The Writer’s Voice: Brian J. Smith

Welcome to The  Writer’s voice where we would be interviewing the author behind our featured book Dark Avenues, yes, with us here is Brian J. Smith and he’s going to tell us a little more about him.

So to begin this interview, our first question is a little emotional, we want to know what is the first book that made you cry?

 The Green Mile by Stephen King.

I have to agree with that, that was one of my best reads and never fails to bring me to tears. What is the most unethical practice in the publishing industry?

The Love markets. I’ve been published through these markets on several occasions and where it has gotten me attention (the same story that was published on the e-zine was done as an audio file) but it doesn’t keep a roof over your head, food on the table nor does it keep the lights on. It helps the editor but it doesn’t help YOU, the one who spent all of that time writing the story.

Wow, I didn’t even know that such a practice existed. It sounds awful. What would you say are common traps for aspiring writers?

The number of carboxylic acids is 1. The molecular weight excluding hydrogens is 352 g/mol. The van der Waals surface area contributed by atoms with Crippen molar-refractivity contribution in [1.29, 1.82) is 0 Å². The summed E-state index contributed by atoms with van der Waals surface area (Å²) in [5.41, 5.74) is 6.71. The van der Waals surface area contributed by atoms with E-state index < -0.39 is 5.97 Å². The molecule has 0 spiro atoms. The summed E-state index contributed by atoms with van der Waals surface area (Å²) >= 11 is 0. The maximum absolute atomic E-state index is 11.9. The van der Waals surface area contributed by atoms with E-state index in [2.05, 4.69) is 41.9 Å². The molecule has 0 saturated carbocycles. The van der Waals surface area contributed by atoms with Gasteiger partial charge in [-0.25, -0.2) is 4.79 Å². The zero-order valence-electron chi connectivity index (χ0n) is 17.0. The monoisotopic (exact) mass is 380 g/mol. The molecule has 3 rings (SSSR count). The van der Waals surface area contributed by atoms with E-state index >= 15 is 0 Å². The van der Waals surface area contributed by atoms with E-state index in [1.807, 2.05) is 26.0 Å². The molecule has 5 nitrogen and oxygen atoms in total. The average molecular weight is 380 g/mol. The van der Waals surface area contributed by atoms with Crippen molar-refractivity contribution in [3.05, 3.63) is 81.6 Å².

Submitting. You don’t know who you’re dealing with until it’s too late. I wrote a story back in 06 and it was accepted by “Shadowland Magazine”. I was so excited about it I couldn’t contain my joy because it would’ve been my first sell (which happen later on that year when Drabblecast published one of my short stories as an audio file). I waited and waited and waited and never received anything. No check, no magazine. Nothing. I didn’t like chalking it up as a loss but I had no other choice.

Do you try more to be original or to deliver to readers what they want?

Original. I want to reveal our inner fears in a different way. I want the shadows on the walls, the pipes creaking and the slightest movement at night to be interpreted in a different way. I didn’t just want to do a plain ordinary haunted house story but I wanted to do a haunted house story that was different than what people were used to.

What’s your favorite under-appreciated novel?

 A Hell Of A Woman by Jim Thompson. I read that book twice a year every chance I get. He gets a lot of praise from his other novels, The Killer Inside Me, Pop. 1280 and The Getaway but Woman is an outstanding novel for its time. Greed, blackmail, sex and betrayal all rolled into one neat package.

Twice a year, wow, that’s impressive. And unfortunately, that concludes todays segment of The Writer’s voice.

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